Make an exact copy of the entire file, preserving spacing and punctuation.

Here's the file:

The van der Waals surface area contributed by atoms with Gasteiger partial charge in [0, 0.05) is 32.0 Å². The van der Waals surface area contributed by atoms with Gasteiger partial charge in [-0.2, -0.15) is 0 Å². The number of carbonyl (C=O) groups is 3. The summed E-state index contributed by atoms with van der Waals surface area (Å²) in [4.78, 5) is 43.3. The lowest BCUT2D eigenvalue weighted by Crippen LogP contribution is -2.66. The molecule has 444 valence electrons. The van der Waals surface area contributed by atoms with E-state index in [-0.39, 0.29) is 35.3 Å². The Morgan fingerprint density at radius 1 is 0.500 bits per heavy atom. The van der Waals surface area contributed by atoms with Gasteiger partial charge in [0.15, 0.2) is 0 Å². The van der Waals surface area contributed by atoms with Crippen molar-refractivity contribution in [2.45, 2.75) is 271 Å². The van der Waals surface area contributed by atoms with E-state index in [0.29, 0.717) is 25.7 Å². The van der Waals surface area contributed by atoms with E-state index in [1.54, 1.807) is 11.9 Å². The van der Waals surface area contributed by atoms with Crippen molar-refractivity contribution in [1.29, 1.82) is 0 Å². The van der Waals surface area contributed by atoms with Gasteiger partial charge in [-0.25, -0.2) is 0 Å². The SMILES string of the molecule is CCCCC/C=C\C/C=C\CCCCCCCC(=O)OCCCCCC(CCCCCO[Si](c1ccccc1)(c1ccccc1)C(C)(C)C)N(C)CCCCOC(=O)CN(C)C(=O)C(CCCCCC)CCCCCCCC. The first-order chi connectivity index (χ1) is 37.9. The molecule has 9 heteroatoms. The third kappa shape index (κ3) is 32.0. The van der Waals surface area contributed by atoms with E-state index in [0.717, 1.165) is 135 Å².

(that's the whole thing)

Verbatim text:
The van der Waals surface area contributed by atoms with Gasteiger partial charge in [0, 0.05) is 32.0 Å². The van der Waals surface area contributed by atoms with Gasteiger partial charge in [-0.2, -0.15) is 0 Å². The number of carbonyl (C=O) groups is 3. The summed E-state index contributed by atoms with van der Waals surface area (Å²) in [4.78, 5) is 43.3. The lowest BCUT2D eigenvalue weighted by Crippen LogP contribution is -2.66. The molecule has 444 valence electrons. The van der Waals surface area contributed by atoms with E-state index in [-0.39, 0.29) is 35.3 Å². The Morgan fingerprint density at radius 1 is 0.500 bits per heavy atom. The van der Waals surface area contributed by atoms with Gasteiger partial charge in [0.15, 0.2) is 0 Å². The van der Waals surface area contributed by atoms with Crippen molar-refractivity contribution in [2.45, 2.75) is 271 Å². The van der Waals surface area contributed by atoms with E-state index in [0.29, 0.717) is 25.7 Å². The van der Waals surface area contributed by atoms with E-state index in [1.54, 1.807) is 11.9 Å². The van der Waals surface area contributed by atoms with Crippen molar-refractivity contribution in [1.29, 1.82) is 0 Å². The van der Waals surface area contributed by atoms with Gasteiger partial charge in [-0.25, -0.2) is 0 Å². The SMILES string of the molecule is CCCCC/C=C\C/C=C\CCCCCCCC(=O)OCCCCCC(CCCCCO[Si](c1ccccc1)(c1ccccc1)C(C)(C)C)N(C)CCCCOC(=O)CN(C)C(=O)C(CCCCCC)CCCCCCCC. The first-order chi connectivity index (χ1) is 37.9. The molecule has 9 heteroatoms. The third kappa shape index (κ3) is 32.0. The van der Waals surface area contributed by atoms with E-state index in [0.717, 1.165) is 135 Å².